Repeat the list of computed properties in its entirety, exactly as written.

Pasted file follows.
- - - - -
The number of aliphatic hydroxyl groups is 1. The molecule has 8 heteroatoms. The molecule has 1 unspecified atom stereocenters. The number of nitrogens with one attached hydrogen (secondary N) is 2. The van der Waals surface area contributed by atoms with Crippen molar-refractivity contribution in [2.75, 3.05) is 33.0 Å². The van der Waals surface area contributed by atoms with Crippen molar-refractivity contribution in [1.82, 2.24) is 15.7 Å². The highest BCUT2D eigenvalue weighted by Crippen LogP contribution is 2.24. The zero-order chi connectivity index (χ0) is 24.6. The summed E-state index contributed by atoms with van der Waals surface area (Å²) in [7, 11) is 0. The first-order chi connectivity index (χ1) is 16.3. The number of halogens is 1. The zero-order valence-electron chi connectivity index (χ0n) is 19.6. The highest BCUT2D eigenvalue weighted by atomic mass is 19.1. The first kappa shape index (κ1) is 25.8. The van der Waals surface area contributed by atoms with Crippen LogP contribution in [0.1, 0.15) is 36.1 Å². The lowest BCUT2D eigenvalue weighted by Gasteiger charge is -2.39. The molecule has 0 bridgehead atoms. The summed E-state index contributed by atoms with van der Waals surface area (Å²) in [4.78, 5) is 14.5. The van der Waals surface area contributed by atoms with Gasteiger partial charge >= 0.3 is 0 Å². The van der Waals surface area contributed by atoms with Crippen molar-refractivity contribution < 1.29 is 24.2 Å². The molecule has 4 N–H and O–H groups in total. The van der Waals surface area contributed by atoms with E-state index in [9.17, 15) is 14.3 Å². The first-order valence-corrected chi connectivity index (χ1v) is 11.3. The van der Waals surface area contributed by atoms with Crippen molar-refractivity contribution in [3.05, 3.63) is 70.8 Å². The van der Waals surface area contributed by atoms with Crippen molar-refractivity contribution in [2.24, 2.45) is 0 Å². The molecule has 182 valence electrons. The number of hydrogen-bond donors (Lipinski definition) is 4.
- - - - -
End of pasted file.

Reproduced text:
The number of aliphatic hydroxyl groups is 1. The molecule has 8 heteroatoms. The molecule has 1 unspecified atom stereocenters. The number of nitrogens with one attached hydrogen (secondary N) is 2. The van der Waals surface area contributed by atoms with Crippen molar-refractivity contribution in [2.75, 3.05) is 33.0 Å². The van der Waals surface area contributed by atoms with Crippen molar-refractivity contribution in [1.82, 2.24) is 15.7 Å². The highest BCUT2D eigenvalue weighted by Crippen LogP contribution is 2.24. The zero-order chi connectivity index (χ0) is 24.6. The summed E-state index contributed by atoms with van der Waals surface area (Å²) in [7, 11) is 0. The first-order chi connectivity index (χ1) is 16.3. The number of halogens is 1. The zero-order valence-electron chi connectivity index (χ0n) is 19.6. The highest BCUT2D eigenvalue weighted by atomic mass is 19.1. The first kappa shape index (κ1) is 25.8. The van der Waals surface area contributed by atoms with Crippen LogP contribution in [0.1, 0.15) is 36.1 Å². The lowest BCUT2D eigenvalue weighted by Gasteiger charge is -2.39. The molecule has 0 bridgehead atoms. The summed E-state index contributed by atoms with van der Waals surface area (Å²) in [4.78, 5) is 14.5. The van der Waals surface area contributed by atoms with Gasteiger partial charge >= 0.3 is 0 Å². The van der Waals surface area contributed by atoms with Crippen molar-refractivity contribution < 1.29 is 24.2 Å². The molecule has 4 N–H and O–H groups in total. The van der Waals surface area contributed by atoms with E-state index in [9.17, 15) is 14.3 Å². The first-order valence-corrected chi connectivity index (χ1v) is 11.3. The van der Waals surface area contributed by atoms with Crippen molar-refractivity contribution in [3.05, 3.63) is 70.8 Å². The van der Waals surface area contributed by atoms with Crippen molar-refractivity contribution in [2.24, 2.45) is 0 Å². The molecule has 182 valence electrons. The number of hydrogen-bond donors (Lipinski definition) is 4.